A generous donor recently told me the one thing he’s found most helpful in his peer-to-peer fundraising work is having a story to tell.
Indeed, stories are the currency of fundraising – well, the non-financial currency anyway.
Stories are particularly important when it comes to fundraising volunteers. With stories, fundraising volunteers have a way to bring the Nonprofit to life when meeting with a prospect. This provides an authentic and deeper way to engage the prospect.
Stories help fundraising volunteers feel more comfortable in cultivation or solicitation meetings with prospects. Rather than feeling nervous and trying to memorize program information and outcomes data, the volunteer can relax and share their personal reasons for being involved with the Nonprofit. It’s also better to share a story and engage with a prospect than hide behind a glossy proposal or another organizational prop. Stories are for engagement, and materials are leaving behind after the meeting.
Whether it’s a fundraising visit, or an email blast, stories help illustrate the value a program had on a family or community in a way that helps the listener picture and ‘feel’ the value of the Nonprofit’s programs.
The core of any story is the idea you are trying to convey. As the Heath brothers share in their outstanding book, Made to Stick, you want to make your idea is “stick-worthy” or “sticky” – in that it helps you break through the social marketplace of ideas and engage and sustain attention.
In Made to Stick, the Heath brothers note that sharing a compelling idea ultimately comes down to an effective story. This is outlined in the acronym SUCCES. From a fundraising perspective, here are the components of SUCCES:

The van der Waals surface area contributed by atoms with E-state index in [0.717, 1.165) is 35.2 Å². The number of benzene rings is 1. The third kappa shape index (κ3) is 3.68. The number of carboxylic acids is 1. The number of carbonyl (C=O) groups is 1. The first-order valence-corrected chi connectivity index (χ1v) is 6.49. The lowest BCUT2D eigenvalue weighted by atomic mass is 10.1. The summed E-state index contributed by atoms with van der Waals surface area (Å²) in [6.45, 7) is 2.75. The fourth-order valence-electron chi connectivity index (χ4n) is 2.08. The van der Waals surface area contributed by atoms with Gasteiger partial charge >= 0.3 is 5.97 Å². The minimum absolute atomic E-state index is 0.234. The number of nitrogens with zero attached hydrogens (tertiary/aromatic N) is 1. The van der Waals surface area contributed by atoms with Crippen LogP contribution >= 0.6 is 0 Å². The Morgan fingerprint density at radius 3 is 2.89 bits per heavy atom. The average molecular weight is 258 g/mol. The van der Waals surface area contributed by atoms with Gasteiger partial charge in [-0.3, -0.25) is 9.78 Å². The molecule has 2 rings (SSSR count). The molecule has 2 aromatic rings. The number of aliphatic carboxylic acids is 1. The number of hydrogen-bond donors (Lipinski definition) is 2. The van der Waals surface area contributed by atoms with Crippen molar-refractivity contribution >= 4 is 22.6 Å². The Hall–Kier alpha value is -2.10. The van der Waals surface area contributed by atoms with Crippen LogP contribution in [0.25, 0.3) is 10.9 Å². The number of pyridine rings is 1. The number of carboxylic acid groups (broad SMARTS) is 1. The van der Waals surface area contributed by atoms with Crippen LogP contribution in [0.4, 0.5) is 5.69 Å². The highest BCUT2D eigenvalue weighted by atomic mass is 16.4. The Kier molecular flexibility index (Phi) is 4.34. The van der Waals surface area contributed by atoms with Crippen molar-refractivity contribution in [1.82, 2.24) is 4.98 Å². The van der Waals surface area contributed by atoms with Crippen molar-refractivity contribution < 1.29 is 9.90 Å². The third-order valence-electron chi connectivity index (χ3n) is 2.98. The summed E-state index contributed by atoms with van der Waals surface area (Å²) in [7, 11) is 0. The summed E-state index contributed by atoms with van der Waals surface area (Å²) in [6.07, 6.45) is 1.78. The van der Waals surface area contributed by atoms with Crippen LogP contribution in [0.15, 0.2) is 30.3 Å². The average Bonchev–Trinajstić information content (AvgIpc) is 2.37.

Simplicity – get to the core of the idea you want to share – don’t get mired in the details. Sticking to the core message makes the idea (and ultimately the story) more interesting.
Unexpected – generate interest and curiosity by attracting attention. Common sense is the enemy of sticky messages. Seek out an idea and story that breaks the pattern through surprise, or something that seems counterintuitive.
Concrete – use concrete images that will help grasp your donor’s attention and will be remembered later.
Credibility – ensure your story and idea are believable and credible and that your Nonprofit can make it happen.
Emotional – help people see the importance of the story or idea through sensory information.
Stories – help donors understand the idea through a narrative.
Ultimately, the winning formula for a story comes down to keeping it simple. Try to convey one core idea in a compact story. When you say three things, you say nothing. You’ll know you’re done with your story when you have nothing left to edit out of the story – not when you have nothing left to add!